Defense Minister Benny Gantz on Wednesday said Iran and its Lebanese proxy Hezbollah recently attempted a cyberattack against a United Nations peacekeeping force in southern Lebanon, in order to steal information about its activities in the area.
“The leader of global, conventional terrorism is Iran. This is also true for cyberterrorism,” Gantz said at the Cyber Week conference in Tel Aviv. “Iran operates via proxies such as Hezbollah in all dimensions — including cyber.
“Today I can reveal recent malign activities conducted by Iranian security institutions in cooperation with Hezbollah: an attempt to disrupt UNIFIL (United Nations Interim Force in Lebanon) operations,” Gantz said.
“They launched a cyber operation with the aim of stealing materials about UNIFIL activities and deployment in the area, for Hezbollah’s use,” he said. “This is yet another direct attack by Iran and Hezbollah on Lebanese citizens and on Lebanon’s stability.”
It was not immediately clear if the alleged joint Iranian and Hezbollah cyberattack against the UN peacekeeping force was successful, or when it had occurred.
Responding to Gantz’s remarks, UNIFIL said it has “not received any direct information on the alleged incident.”
“UNIFIL and the United Nations take cyber-security very seriously and have robust measures in place to protect our data,” it added in a statement.
Gantz said Israel knows “the cyber systems and operation methods of its opponents,” and had identified a trend of Iranian hacker groups operating against Israel, other countries in the Middle East, and the world in recent years.
He said Israel is aware of Iranian terror groups, led by the Islamic Revolutionary Guards Corps, that “have tried to carry out operations against international targets, including charities and government networks in the United States,” as well as attempts to influence the US presidential election.
“Following investigations published on this subject, we can confirm that the ‘Shahid Kaveh’ unit operated by the IRGC, which was revealed about a year ago, conducted research to damage ships, gas stations, and industrial plants in several Western countries including Britain, the US, France and Israel,” Gantz said, adding that the foiled attempts were carried out “under the direct instructions of Iran’s leadership.”
“These new proxies are ‘terrorists with keyboards,’ yet they are just like any other terrorist. We know who they are, we target them and those who direct them. They are in our sights as we speak — and not just in cyberspace,” he said.
“Not a single attack on Israel’s citizens will be met with silence. The responsibility for such attacks lies with the countries and terror groups that fund and guide them. There is a variety of possible responses to cyberattacks — in and outside of the cyber domain,” Gantz added.
Gantz’s comments came two days after a large cyberattack forced the Iranian state-owned Khuzestan Steel Co. to halt production, and two other major steel producers also reported being targeted.
Israeli military correspondents, who are regularly briefed off-the-record by senior Israeli officials, hinted that Israel was directly responsible for the assault in retaliation to a suspected cyberattack that caused rocket sirens to be heard in Jerusalem and Eilat last week.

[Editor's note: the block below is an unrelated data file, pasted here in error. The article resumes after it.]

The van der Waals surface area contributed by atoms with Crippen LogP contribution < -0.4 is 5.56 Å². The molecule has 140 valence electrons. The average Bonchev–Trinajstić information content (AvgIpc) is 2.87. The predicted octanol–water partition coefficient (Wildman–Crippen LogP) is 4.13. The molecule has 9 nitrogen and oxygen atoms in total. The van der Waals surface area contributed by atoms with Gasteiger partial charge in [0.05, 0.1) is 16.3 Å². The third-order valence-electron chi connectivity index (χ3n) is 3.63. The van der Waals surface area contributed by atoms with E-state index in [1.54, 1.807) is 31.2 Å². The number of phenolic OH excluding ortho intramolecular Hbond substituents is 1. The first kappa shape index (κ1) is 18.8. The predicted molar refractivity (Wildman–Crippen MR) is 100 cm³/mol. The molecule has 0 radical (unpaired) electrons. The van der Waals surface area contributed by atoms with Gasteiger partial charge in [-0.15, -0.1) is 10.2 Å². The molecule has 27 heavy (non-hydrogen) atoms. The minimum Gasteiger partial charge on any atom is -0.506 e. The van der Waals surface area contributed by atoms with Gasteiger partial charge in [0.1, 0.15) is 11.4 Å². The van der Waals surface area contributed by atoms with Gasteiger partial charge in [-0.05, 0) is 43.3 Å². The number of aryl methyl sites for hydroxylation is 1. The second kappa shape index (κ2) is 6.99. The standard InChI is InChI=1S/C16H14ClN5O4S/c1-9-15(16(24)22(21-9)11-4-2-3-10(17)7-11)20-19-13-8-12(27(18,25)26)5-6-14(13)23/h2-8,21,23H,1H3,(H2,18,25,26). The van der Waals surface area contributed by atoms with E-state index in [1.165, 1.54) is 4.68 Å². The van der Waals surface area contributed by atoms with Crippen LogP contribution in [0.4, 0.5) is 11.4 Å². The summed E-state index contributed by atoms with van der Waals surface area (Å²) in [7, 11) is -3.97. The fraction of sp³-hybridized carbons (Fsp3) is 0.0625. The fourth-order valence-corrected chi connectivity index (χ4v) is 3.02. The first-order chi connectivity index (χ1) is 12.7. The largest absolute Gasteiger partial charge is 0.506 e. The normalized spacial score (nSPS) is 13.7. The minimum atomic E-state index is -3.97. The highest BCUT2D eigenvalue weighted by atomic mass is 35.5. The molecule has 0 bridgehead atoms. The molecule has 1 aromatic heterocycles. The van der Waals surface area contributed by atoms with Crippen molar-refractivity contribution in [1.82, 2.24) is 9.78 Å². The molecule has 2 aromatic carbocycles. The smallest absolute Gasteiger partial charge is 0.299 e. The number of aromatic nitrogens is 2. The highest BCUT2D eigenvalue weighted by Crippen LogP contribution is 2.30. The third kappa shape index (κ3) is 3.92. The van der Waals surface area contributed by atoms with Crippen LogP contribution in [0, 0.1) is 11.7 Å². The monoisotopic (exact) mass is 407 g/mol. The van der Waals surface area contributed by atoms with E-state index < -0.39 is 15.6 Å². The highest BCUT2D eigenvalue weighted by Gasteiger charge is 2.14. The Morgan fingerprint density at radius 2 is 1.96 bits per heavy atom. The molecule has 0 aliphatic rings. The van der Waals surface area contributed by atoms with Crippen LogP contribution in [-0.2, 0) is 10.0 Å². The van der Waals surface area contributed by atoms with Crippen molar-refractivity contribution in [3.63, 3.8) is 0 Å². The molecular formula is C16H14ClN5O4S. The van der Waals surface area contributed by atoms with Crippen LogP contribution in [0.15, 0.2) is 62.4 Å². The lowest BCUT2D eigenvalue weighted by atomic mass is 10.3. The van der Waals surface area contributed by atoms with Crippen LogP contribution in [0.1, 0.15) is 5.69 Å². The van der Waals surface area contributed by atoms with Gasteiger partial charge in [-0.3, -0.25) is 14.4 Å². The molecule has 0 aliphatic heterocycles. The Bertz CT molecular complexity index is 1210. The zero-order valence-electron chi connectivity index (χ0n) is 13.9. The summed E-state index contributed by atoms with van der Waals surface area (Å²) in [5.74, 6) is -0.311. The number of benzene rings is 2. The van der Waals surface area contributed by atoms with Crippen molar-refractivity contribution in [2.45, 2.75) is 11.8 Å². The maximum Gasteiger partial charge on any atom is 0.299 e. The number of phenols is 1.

Israel and Iran have for years been involved in a largely clandestine cyberwar that occasionally bubbles to the surface. Israeli officials have accused Iran of attempting to hack Israel’s water system in 2020.
During Wednesday’s conference, the deputy commander of the military’s 8200 intelligence unit said it had foiled that attack. “We thwarted the attempt to take over Israel’s critical water systems and poison them several years ago,” Col. Aleph, who can be identified only by the initial of his first name, said.
“In another case, we also identified that a certain opponent was attacking Israel, and while we were recognizing that, the same attacker was also trying to target power plants in the US. We were able to prevent this threat through close cooperation with our American partners,” he said.
In turn, Iran has accused the United States and Israel of cyberattacks that have impaired the country’s infrastructure.
Iran disconnected much of its government infrastructure from the internet after the Stuxnet computer virus — widely believed to be a joint US-Israeli creation — disrupted thousands of Iranian centrifuges in the country’s nuclear sites in the late 2000s.
In a major incident last year, a cyberattack on Iran’s fuel distribution system paralyzed gas stations across the country, leading to long lines of angry motorists. The same anonymous hacking group, Gonjeshke Darande, claimed responsibility for the attack on fuel pumps.
In a brief message in Hebrew at the conference, Gantz mentioned a video Hamas released on Tuesday of Hisham al-Sayed, an Israeli man held by the terror group in the Gaza Strip, showing him hooked up to oxygen and claiming his health had deteriorated.
“Yesterday a video was published, and its goal is extortion over a humanitarian issue. Hamas is holding captive for years the four boys against international law, against morals,” he said, referring to al-Sayed and Avera Mengistu, and the bodies of two Israeli soldiers, Oron Shaul and Hadar Goldin.
“Hamas is responsible for this, and our expectation is for the international community to act against this behavior. Israel is continuing to act in order to return them home,” he said. “It is a humanitarian issue, and blackmail and other tricks will not change our conduct.”
AP contributed to this report.